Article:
Flexible 50-ohm coaxial cables for DAS
The Carol Brand DBRF coax cables from General Cable are non-kinking and easy to terminate, the company says, making them ideal in DAS as well as other wireless systems.
The DBRF Flexible Low Loss 50 Ohm Coaxial Cables from General Cable are a recent addition to the company's Carol Brand Electronic wire and cable product line. The DBRF cables are "designed with DAS in mind," General Cable says, adding that they can be used in wireless applications including the following.
- 2-way land mobile radios
- 802.11 wireless LANs
- Wireless local loop
- Wireless Internet (WISP)
- Wireless cable (MMDS)
- Wireless broadband data
"Our Carol DBRF coax cables have RF performance that is comparable to traditional corrugated copper cables," said Damien Sebald, product manager for Carol Electronic Products with General Cable. "But unlike corrugated copper cables, they are highly flexible, non-kinking and easier to terminate. When compared to traditional braided RG coax cables, our DBRF cables offer low attenuation and better RF shielding."
The cables use standard connectors and are used in internal component and equipment wiring, inter- and intra-cabinet jumpers, base stations and antenna jumpers, tower and pole feeder runs, in-building runs, and any application requiring a 50-ohm low-loss RF Cable, the company says.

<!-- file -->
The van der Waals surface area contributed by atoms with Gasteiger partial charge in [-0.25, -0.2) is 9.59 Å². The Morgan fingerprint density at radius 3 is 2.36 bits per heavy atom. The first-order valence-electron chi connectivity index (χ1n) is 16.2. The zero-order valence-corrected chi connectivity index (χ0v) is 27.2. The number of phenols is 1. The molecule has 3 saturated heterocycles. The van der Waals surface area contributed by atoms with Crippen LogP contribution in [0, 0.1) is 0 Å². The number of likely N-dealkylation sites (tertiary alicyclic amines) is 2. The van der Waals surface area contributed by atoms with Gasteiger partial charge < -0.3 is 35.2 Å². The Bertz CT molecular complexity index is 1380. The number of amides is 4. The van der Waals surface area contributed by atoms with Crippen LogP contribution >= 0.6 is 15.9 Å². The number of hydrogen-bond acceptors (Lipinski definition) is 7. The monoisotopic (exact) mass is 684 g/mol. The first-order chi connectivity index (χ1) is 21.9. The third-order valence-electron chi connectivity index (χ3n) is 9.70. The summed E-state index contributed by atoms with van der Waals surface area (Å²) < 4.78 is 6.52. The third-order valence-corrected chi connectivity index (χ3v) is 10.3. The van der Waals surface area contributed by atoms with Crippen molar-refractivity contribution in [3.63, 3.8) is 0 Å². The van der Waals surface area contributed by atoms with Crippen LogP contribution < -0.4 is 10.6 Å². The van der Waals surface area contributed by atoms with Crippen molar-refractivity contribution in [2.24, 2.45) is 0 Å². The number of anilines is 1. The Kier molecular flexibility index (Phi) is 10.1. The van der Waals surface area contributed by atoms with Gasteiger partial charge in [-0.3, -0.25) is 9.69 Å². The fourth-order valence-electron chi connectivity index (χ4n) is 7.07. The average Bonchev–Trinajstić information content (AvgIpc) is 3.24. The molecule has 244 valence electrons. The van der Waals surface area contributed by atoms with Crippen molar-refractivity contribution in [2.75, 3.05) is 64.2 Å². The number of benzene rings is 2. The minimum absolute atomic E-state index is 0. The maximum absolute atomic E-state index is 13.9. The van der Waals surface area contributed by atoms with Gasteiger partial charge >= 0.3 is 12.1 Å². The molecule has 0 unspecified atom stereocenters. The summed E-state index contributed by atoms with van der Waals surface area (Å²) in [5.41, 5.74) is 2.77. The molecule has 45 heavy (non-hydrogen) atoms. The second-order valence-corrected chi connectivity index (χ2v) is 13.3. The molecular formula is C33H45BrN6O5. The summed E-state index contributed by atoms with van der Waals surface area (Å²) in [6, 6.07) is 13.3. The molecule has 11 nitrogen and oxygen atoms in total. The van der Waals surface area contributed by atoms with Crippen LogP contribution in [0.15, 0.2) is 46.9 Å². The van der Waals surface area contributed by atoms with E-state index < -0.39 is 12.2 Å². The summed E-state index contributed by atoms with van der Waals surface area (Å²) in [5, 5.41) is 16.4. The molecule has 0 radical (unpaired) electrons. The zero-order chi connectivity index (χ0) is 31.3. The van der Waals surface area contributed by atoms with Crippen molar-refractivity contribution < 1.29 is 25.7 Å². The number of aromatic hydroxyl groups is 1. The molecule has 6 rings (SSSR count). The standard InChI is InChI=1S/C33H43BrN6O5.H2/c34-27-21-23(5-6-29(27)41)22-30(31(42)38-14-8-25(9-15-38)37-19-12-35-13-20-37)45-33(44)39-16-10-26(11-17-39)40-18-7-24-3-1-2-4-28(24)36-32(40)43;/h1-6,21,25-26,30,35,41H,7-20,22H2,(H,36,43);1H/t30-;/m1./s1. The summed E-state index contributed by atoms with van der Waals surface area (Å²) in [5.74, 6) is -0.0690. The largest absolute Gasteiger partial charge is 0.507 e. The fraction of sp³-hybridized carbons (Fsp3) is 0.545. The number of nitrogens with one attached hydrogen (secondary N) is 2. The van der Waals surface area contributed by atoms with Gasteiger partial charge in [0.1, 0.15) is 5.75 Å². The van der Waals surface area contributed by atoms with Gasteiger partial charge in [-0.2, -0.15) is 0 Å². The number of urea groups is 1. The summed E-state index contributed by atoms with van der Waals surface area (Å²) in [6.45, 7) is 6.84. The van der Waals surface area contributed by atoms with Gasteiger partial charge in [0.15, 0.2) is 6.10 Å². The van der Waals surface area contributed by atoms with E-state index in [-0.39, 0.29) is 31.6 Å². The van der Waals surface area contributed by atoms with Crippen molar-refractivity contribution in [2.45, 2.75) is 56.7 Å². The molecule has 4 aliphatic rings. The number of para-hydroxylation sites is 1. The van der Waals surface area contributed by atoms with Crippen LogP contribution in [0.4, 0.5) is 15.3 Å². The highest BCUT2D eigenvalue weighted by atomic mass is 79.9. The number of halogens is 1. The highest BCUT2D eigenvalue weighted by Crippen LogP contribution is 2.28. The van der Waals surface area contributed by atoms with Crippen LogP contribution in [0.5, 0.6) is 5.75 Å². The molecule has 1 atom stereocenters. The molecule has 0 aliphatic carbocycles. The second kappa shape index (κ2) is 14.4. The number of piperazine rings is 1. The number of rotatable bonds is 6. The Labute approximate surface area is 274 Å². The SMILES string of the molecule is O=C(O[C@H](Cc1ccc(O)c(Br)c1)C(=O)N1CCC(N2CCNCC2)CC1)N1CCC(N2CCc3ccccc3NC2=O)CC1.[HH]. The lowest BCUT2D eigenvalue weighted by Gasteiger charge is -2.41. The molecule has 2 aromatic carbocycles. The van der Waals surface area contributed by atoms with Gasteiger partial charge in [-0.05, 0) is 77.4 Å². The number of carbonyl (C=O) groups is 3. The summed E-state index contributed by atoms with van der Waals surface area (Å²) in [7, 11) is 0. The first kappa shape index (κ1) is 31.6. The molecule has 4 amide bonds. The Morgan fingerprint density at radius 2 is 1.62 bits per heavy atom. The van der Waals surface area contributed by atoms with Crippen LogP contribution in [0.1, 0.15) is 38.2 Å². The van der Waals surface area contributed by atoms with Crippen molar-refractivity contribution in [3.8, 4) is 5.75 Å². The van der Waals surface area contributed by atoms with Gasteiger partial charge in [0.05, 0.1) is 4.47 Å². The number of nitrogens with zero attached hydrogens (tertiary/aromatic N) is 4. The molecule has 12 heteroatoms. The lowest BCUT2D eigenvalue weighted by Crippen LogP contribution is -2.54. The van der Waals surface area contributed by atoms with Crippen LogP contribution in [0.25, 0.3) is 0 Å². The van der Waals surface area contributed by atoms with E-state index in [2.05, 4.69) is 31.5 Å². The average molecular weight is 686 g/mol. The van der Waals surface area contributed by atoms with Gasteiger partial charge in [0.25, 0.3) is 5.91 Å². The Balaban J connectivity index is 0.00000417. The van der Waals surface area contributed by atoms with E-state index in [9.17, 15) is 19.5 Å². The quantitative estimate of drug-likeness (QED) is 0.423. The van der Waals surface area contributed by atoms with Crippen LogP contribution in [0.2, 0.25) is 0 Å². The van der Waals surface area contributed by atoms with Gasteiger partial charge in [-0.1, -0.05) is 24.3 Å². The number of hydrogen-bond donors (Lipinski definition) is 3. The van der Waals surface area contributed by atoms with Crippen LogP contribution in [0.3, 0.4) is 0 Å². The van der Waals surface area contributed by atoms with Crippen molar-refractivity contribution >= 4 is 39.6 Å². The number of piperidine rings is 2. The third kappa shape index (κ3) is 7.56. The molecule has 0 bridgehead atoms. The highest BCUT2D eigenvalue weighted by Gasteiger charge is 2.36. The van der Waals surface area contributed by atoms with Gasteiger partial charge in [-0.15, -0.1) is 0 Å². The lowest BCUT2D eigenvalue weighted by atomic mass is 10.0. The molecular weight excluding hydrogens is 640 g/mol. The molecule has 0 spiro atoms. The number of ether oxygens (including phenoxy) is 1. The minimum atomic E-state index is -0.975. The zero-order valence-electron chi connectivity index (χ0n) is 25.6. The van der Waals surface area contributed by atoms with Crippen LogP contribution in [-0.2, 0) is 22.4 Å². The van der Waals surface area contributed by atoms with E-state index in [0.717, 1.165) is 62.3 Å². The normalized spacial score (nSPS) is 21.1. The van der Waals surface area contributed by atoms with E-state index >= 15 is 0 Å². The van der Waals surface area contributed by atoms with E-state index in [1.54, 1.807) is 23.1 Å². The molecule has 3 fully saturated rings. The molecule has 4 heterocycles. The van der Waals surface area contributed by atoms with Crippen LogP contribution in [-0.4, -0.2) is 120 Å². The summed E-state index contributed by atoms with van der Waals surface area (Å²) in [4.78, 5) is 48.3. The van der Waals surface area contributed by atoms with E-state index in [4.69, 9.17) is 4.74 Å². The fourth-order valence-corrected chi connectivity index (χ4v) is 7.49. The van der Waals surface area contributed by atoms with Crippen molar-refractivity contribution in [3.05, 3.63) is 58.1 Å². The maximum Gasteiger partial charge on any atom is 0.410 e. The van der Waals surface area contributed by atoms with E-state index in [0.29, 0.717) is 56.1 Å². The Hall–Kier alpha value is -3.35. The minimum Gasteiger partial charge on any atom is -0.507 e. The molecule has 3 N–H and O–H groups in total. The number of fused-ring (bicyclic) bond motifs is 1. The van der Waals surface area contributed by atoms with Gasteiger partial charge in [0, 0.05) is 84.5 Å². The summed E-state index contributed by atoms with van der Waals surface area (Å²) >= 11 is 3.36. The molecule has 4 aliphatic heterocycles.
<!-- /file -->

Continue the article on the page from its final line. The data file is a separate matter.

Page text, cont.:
When announcing the cables' availability, General Cable explained, "The ability to communicate anywhere with wireless devices or cell phones, both indoors and out, continues to be a growing demand that requires distributed antenna systems [DAS]. DAS provide signal coverage anywhere outdoors or in buildings as part of their existing voice and data networks, while assisting with weak cellular phone service and improving WiFi connections to smart phones, laptop computers or tablets. They also assist with public safety communications infrastructures found in large business and office campus environments, as well as in commercial buildings, residential housing, public stadiums and arenas, transportation hubs, primary and secondary schools, universities and colleges, and government and municipalities."